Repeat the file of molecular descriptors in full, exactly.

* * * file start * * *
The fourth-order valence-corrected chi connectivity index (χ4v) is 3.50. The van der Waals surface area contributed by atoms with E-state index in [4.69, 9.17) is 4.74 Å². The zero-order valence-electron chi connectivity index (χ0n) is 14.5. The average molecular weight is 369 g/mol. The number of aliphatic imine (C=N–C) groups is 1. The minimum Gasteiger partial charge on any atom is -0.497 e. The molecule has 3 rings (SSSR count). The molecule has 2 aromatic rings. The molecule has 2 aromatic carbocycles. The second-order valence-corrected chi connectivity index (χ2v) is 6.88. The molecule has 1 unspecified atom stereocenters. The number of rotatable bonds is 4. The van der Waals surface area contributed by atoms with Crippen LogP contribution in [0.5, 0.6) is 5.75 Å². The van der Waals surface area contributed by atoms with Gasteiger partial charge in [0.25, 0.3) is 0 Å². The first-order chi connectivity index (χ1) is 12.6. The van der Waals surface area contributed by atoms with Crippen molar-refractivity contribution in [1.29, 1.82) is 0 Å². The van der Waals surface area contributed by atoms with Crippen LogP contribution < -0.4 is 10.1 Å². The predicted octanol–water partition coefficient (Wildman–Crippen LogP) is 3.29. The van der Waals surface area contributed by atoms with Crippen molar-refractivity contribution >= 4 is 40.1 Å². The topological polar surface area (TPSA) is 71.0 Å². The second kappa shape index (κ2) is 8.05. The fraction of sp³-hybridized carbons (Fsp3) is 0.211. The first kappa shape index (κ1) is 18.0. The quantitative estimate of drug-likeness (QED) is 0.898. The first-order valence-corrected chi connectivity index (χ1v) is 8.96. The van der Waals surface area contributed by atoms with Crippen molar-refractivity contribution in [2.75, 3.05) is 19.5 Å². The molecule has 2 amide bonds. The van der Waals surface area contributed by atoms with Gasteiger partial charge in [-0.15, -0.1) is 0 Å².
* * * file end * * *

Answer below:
The fourth-order valence-corrected chi connectivity index (χ4v) is 3.50. The van der Waals surface area contributed by atoms with E-state index in [4.69, 9.17) is 4.74 Å². The zero-order valence-electron chi connectivity index (χ0n) is 14.5. The average molecular weight is 369 g/mol. The number of aliphatic imine (C=N–C) groups is 1. The minimum Gasteiger partial charge on any atom is -0.497 e. The molecule has 3 rings (SSSR count). The molecule has 2 aromatic rings. The molecule has 2 aromatic carbocycles. The second-order valence-corrected chi connectivity index (χ2v) is 6.88. The molecule has 1 unspecified atom stereocenters. The number of rotatable bonds is 4. The van der Waals surface area contributed by atoms with Crippen LogP contribution in [0.5, 0.6) is 5.75 Å². The van der Waals surface area contributed by atoms with Gasteiger partial charge in [0.25, 0.3) is 0 Å². The first-order chi connectivity index (χ1) is 12.6. The van der Waals surface area contributed by atoms with Crippen molar-refractivity contribution in [1.29, 1.82) is 0 Å². The van der Waals surface area contributed by atoms with Crippen LogP contribution < -0.4 is 10.1 Å². The predicted octanol–water partition coefficient (Wildman–Crippen LogP) is 3.29. The van der Waals surface area contributed by atoms with Crippen molar-refractivity contribution >= 4 is 40.1 Å². The topological polar surface area (TPSA) is 71.0 Å². The second kappa shape index (κ2) is 8.05. The fraction of sp³-hybridized carbons (Fsp3) is 0.211. The first kappa shape index (κ1) is 18.0. The quantitative estimate of drug-likeness (QED) is 0.898. The first-order valence-corrected chi connectivity index (χ1v) is 8.96. The van der Waals surface area contributed by atoms with Crippen molar-refractivity contribution in [2.75, 3.05) is 19.5 Å². The molecule has 2 amide bonds. The van der Waals surface area contributed by atoms with Gasteiger partial charge in [-0.15, -0.1) is 0 Å².